firms hiding negative research are unfit to experiment on people
was sued by the New York attorney general for 'illegal and deceptive' reporting
of the risks of its anti-depressant Seroxat. Photograph: Jack Sullivan
pharmaceutical giant has settled a big compensation claim. So why are they
allowed to go on misleading the public?
week the drug company AstraZeneca paid out £125m to settle a class
action. More than 17,500 patients claim the company withheld information
showing that schizophrenia drug quetiapine (tradename Seroquel) can cause
diabetes. So why do companies pay out money before cases get to court?
feature of litigation is that various documents enter the public domain.
This is how we know about the tobacco industry's evil plans to target children,
the fake academic journal that Elsevier created for Merck's marketing department,
and so on.
of the most revealing documents ever to come out of a drug company emerged
from an earlier quetiapine case: an email from John Tumas, publications
manager at AstraZeneca. In it, he helpfully admits that they do everything
I say drug companies do.
allow me to join the fray," Tumas begins, in response to a colleague.
"There has been a precedent set regarding 'cherry picking' of data."
Cherry picking is where you report only flattering data, and ignore or bury
data you don't like. The ears of lawyers prick up at any use of the word
"bury" in relation to drug company data, as it implies something
deliberate, and luckily John uses this word himself. The precedent, he explains,
is "the recent … presentations of cognitive function data from
trial 15 (one of the buried trials)".
15, commissioned by AstraZeneca, patients with schizophrenia who were in
remission were randomly assigned to receive either AstraZeneca's quetiapine,
or a cheap, old-fashioned drug called haloperidol. After a year, the patients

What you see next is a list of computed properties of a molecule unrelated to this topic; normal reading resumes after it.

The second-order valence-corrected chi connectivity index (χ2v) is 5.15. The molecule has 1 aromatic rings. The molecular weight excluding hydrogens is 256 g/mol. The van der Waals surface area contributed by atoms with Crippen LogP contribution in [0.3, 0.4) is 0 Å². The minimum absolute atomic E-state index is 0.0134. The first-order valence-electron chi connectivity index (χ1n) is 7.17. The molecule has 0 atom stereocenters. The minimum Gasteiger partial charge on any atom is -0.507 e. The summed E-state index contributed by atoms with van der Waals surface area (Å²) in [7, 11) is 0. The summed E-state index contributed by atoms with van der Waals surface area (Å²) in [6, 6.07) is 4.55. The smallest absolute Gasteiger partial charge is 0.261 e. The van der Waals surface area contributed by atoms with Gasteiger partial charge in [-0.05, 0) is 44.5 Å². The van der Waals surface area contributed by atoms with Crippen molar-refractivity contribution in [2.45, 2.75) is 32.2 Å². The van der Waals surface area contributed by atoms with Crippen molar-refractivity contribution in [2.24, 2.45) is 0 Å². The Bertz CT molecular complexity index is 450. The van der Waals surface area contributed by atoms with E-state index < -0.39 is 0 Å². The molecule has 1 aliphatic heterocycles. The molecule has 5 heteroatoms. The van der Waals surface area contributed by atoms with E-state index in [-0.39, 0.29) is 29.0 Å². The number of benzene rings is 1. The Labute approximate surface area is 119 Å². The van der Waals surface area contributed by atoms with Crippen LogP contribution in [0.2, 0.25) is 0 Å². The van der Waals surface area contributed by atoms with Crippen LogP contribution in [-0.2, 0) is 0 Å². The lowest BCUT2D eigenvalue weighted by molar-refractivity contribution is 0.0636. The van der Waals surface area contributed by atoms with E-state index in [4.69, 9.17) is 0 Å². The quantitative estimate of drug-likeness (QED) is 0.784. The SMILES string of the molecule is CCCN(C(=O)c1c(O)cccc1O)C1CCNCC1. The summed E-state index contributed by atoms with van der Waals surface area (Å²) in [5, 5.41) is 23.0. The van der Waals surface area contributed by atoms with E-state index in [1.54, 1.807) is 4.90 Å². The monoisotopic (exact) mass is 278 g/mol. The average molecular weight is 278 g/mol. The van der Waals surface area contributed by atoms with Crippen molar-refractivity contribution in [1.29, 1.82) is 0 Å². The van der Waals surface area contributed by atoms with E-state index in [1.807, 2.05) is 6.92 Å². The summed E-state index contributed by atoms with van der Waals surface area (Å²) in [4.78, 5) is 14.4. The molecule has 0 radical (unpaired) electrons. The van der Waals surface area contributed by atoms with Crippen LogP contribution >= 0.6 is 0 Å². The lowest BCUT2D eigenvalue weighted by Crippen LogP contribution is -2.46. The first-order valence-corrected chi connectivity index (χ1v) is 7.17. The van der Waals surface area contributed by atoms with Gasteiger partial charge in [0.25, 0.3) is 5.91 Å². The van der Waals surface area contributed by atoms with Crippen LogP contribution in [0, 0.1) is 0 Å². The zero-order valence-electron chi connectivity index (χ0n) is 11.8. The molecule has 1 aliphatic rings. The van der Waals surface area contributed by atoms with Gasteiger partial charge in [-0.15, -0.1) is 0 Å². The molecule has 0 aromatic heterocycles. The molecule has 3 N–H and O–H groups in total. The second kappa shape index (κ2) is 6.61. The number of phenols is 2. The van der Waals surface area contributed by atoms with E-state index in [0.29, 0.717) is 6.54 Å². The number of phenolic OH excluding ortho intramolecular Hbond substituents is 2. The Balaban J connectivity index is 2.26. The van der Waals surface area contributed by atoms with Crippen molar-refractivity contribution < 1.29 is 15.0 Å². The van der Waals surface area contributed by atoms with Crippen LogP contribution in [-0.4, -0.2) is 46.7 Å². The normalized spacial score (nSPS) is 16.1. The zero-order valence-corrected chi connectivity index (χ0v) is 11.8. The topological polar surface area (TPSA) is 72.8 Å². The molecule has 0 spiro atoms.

on Seroquel were doing worse: they had more relapses and worse ratings on
various symptom scales. These negative findings were left unpublished: to
use Tumas's word, they were "buried".
in among all these important negative findings, on a few measures of "cognitive
functioning" – an attention task, a verbal memory test –
Seroquel did better. This finding alone was published in a research paper
in 2002. AstraZeneca kept quiet about the fact that patients on Seroquel
had worse outcomes for schizophrenia. The research paper went on to become
a highly influential piece of work, cited by more than 100 academic research
papers. Many researchers can only dream of publishing such a well cited
piece of work.
15 also found that patients on Seroquel gained, on average, 5kg in weight
over a year. This put them at increased risk of diabetes, which is what
AstraZeneca is now paying to settle on (and in any case, a 5kg weight gain
is a serious side-effect in itself).
drugs can do more good than harm overall, but many have serious, common
side-effects. It is especially important that doctors and patients know
all the risks, so that sensible and informed trade-offs can be made.
is the opening of another email in that quetiapine case. Richard Lawrence
writes in an internal memo to colleagues: "Lisa has done a great smoke
and mirrors job" on trial 15.
pharmaceutical industry's behaviour has collapsed into farce. Doctors and
academics – who should feel optimism at working with the drug companies
to develop new treatments – feel nausea instead, knowing that there
are only informal systems to deal with buried data, and these have clearly
the International Committee of Medical Journal Editors put its foot down
and said its journals would only publish trials that were fully registered
before they started, which should make any that went missing much easier
to spot. Several years later, as recorded in this column, fewer than half
of all the trials that the editors published had been adequately registered,
and more than a quarter were not registered at all.
the New York attorney general sued GlaxoSmithKline over its "illegal
and deceptive" reporting of the risks of its anti-depressant paroxetine
(tradename Seroxat), GSK agreed to publish all trial data on a website.
But, several years later, we saw last month that GSK and the Food and Drug
Administration had sat on data showing that rosiglitazone (tradename Avandia)
increased the risk of heart problems.
see why any company withholding data should be allowed to conduct further
experiments on people. I can't see why the state doesn't impose crippling
fines. I hope it's because politicians don't understand the scale of the